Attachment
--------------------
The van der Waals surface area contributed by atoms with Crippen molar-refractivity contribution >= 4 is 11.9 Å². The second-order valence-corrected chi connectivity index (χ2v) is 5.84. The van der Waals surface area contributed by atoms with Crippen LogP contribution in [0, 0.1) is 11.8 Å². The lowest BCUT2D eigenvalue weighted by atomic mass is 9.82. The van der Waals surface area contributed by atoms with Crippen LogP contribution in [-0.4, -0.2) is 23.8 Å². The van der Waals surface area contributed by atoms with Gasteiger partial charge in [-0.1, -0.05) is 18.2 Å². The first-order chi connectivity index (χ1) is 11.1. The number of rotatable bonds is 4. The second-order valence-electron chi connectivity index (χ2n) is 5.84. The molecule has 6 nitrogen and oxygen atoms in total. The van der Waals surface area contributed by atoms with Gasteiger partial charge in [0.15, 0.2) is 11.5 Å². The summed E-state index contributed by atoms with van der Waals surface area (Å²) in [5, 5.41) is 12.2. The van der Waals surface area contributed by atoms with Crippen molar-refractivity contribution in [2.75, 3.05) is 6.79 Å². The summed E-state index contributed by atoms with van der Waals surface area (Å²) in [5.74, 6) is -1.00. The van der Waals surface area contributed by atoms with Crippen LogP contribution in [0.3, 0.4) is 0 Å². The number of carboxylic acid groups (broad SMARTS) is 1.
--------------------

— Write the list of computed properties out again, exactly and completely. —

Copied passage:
The van der Waals surface area contributed by atoms with Crippen molar-refractivity contribution >= 4 is 11.9 Å². The second-order valence-corrected chi connectivity index (χ2v) is 5.84. The van der Waals surface area contributed by atoms with Crippen LogP contribution in [0, 0.1) is 11.8 Å². The lowest BCUT2D eigenvalue weighted by atomic mass is 9.82. The van der Waals surface area contributed by atoms with Crippen LogP contribution in [-0.4, -0.2) is 23.8 Å². The van der Waals surface area contributed by atoms with Gasteiger partial charge in [-0.1, -0.05) is 18.2 Å². The first-order chi connectivity index (χ1) is 11.1. The number of rotatable bonds is 4. The second-order valence-electron chi connectivity index (χ2n) is 5.84. The molecule has 6 nitrogen and oxygen atoms in total. The van der Waals surface area contributed by atoms with Gasteiger partial charge in [0.15, 0.2) is 11.5 Å². The summed E-state index contributed by atoms with van der Waals surface area (Å²) in [5, 5.41) is 12.2. The van der Waals surface area contributed by atoms with Crippen molar-refractivity contribution in [2.75, 3.05) is 6.79 Å². The summed E-state index contributed by atoms with van der Waals surface area (Å²) in [5.74, 6) is -1.00. The van der Waals surface area contributed by atoms with Crippen LogP contribution in [0.3, 0.4) is 0 Å². The number of carboxylic acid groups (broad SMARTS) is 1.